Go somewhere close – Only have a week? Don’t travel halfway around the world, wasting tons of time getting to your destination. Go somewhere a short distance away. Live in Miami so Fiji’s too far? Head to Central America! Are you in Sydney, so America’s too far? Go halfway and stop in Hawaii, or visit New Zealand or a Pacific island nation! Do you reside in Europe? Well, hell, 90% of the continent is a three-hour flight away! Stay close and you’ll need less time to do what you want. Additionally, the best flight deals you can find are often for destinations close to you.
Be a local tourist – I don’t think people are tourists in their own city often enough. How often do you visit the museums, explore new areas in your town, or see the major attractions of your city? I know New Yorkers who have never been to the Met, Bostonians who have never walked the Freedom Trail, and Amsterdamers who have never wandered through the Red Light District. Take the weekend, move out of the house and into a cheap place to stay, and be a tourist. I love playing a tourist in my own city because it helps you learn and understand where you come from.
Important: If you are going to do this, leave your house and stay elsewhere. Otherwise, it will be too tempting to wake up, run some errands, and then “run out of time.” For this to really work, you need to break your routine — and not staying in your house is an important way to do that.
Feel awkward exploring your own city? Go over one or two towns. Wander around a place where you won’t bump into people you know! Use the sharing economy to fit right into the local culture.
Maximize your time – Don’t try to see everything under the sun. You’ll never be able to see it all. You’ll run around too much. I field a lot of emails from people who want to see half of Europe in two weeks or want to conquer all of South America in a month. When you think that is how you have to travel and try to cram everything in, it’s easy to get burdened by your itinerary. You look at all those destinations, get overwhelmed, realize there is not enough time, give up, and hold off until you do “have the time.” I get that you don’t have a lot of vacation time and want to see as much as you can, but don’t! Sticking to just one or two places suddenly opens up a lot of time and opportunity! Even with my open schedule, I still can’t see everything I want. I stopped trying long ago. In travel, less is more.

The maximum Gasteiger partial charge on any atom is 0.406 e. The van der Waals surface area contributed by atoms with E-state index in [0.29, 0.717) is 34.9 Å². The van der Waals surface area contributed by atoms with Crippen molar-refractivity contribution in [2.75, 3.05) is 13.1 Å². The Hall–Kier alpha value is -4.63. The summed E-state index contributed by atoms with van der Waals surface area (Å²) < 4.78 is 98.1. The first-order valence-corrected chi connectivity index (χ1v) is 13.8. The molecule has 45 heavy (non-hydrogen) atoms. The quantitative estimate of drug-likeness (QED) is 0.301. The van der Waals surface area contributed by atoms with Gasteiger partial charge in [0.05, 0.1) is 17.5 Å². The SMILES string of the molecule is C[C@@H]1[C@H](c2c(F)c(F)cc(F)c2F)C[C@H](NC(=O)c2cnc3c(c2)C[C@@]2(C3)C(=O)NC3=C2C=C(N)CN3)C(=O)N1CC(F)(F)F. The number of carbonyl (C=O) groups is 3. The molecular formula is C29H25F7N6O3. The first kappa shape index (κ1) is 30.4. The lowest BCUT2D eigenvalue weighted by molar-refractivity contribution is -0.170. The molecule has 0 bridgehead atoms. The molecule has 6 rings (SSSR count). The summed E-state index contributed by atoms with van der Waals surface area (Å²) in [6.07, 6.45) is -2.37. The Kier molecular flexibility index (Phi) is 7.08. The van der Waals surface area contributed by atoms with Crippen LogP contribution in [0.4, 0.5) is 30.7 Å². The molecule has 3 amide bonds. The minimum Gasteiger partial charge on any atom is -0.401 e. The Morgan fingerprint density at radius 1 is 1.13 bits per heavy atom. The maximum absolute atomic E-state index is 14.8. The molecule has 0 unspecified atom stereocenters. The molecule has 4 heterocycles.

You may not have months to travel, but that doesn’t mean you can’t travel at all. There are a plethora of ways to get out and see the world without having to be a nomad like me. Telling yourself you don’t have time is just an excuse. You do have the time; the problem is you probably aren’t thinking of how to spend that time beyond the typical “two-week vacation.”
So the next time you think “I don’t have the time,” think instead of all the places nearby you could explore. Yes, you’ll have errands to run and things that require your attention. But by using your time productively, prioritizing travel, and thinking outside the box, you’ll find you do have time to explore the world. Travel is about exploration, and that exploration can happen anywhere for any length of time.